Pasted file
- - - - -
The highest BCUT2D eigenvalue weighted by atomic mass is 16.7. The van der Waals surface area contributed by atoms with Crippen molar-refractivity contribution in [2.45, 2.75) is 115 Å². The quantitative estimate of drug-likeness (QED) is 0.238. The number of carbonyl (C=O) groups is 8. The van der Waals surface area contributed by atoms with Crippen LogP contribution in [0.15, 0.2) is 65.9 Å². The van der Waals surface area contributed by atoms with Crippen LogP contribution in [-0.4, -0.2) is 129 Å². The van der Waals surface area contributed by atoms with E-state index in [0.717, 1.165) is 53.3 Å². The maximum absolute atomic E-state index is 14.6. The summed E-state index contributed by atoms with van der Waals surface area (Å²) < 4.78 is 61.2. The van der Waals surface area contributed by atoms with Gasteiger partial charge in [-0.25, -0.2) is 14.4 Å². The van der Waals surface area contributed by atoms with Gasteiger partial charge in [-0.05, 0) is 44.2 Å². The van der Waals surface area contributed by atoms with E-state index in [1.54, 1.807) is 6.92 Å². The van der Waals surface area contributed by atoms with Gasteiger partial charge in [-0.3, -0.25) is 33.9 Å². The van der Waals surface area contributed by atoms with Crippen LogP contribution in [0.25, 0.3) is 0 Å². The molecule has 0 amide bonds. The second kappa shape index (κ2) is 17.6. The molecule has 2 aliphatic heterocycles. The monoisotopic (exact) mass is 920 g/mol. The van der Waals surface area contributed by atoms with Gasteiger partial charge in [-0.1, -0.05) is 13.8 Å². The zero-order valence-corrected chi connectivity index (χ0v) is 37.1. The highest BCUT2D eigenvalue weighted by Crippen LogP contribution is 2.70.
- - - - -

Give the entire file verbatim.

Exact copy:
The highest BCUT2D eigenvalue weighted by atomic mass is 16.7. The van der Waals surface area contributed by atoms with Crippen molar-refractivity contribution in [2.45, 2.75) is 115 Å². The quantitative estimate of drug-likeness (QED) is 0.238. The number of carbonyl (C=O) groups is 8. The van der Waals surface area contributed by atoms with Crippen LogP contribution in [0.15, 0.2) is 65.9 Å². The van der Waals surface area contributed by atoms with Crippen LogP contribution in [-0.4, -0.2) is 129 Å². The van der Waals surface area contributed by atoms with E-state index in [0.717, 1.165) is 53.3 Å². The maximum absolute atomic E-state index is 14.6. The summed E-state index contributed by atoms with van der Waals surface area (Å²) < 4.78 is 61.2. The van der Waals surface area contributed by atoms with Gasteiger partial charge in [-0.25, -0.2) is 14.4 Å². The van der Waals surface area contributed by atoms with Gasteiger partial charge in [-0.05, 0) is 44.2 Å². The van der Waals surface area contributed by atoms with E-state index in [1.54, 1.807) is 6.92 Å². The van der Waals surface area contributed by atoms with Gasteiger partial charge in [-0.3, -0.25) is 33.9 Å². The van der Waals surface area contributed by atoms with Crippen LogP contribution in [0.25, 0.3) is 0 Å². The molecule has 0 amide bonds. The second kappa shape index (κ2) is 17.6. The molecule has 2 aliphatic heterocycles. The monoisotopic (exact) mass is 920 g/mol. The van der Waals surface area contributed by atoms with Gasteiger partial charge in [-0.1, -0.05) is 13.8 Å². The zero-order valence-corrected chi connectivity index (χ0v) is 37.1. The highest BCUT2D eigenvalue weighted by Crippen LogP contribution is 2.70.